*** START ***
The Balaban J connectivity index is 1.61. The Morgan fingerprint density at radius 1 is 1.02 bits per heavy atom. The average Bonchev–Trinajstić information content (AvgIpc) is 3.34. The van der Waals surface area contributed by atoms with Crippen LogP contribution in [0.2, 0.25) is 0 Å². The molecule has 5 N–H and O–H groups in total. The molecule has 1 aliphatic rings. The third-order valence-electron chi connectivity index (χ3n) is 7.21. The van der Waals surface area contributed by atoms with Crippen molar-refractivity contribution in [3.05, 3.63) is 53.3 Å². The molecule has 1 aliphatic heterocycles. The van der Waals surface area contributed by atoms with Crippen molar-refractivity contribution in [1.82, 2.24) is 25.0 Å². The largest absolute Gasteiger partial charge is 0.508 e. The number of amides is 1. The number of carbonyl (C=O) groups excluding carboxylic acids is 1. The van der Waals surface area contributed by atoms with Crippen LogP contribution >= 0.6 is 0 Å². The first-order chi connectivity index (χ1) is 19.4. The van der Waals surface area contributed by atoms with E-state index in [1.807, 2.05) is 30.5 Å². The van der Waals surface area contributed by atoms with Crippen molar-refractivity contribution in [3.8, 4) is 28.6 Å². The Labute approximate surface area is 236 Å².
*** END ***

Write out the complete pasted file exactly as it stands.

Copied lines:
The Balaban J connectivity index is 1.61. The Morgan fingerprint density at radius 1 is 1.02 bits per heavy atom. The average Bonchev–Trinajstić information content (AvgIpc) is 3.34. The van der Waals surface area contributed by atoms with Crippen LogP contribution in [0.2, 0.25) is 0 Å². The molecule has 5 N–H and O–H groups in total. The molecule has 1 aliphatic rings. The third-order valence-electron chi connectivity index (χ3n) is 7.21. The van der Waals surface area contributed by atoms with Crippen molar-refractivity contribution in [3.05, 3.63) is 53.3 Å². The molecule has 1 aliphatic heterocycles. The van der Waals surface area contributed by atoms with Crippen molar-refractivity contribution in [1.82, 2.24) is 25.0 Å². The largest absolute Gasteiger partial charge is 0.508 e. The number of amides is 1. The number of carbonyl (C=O) groups excluding carboxylic acids is 1. The van der Waals surface area contributed by atoms with Crippen LogP contribution >= 0.6 is 0 Å². The first-order chi connectivity index (χ1) is 19.4. The van der Waals surface area contributed by atoms with E-state index in [1.807, 2.05) is 30.5 Å². The van der Waals surface area contributed by atoms with Crippen molar-refractivity contribution in [3.8, 4) is 28.6 Å². The Labute approximate surface area is 236 Å².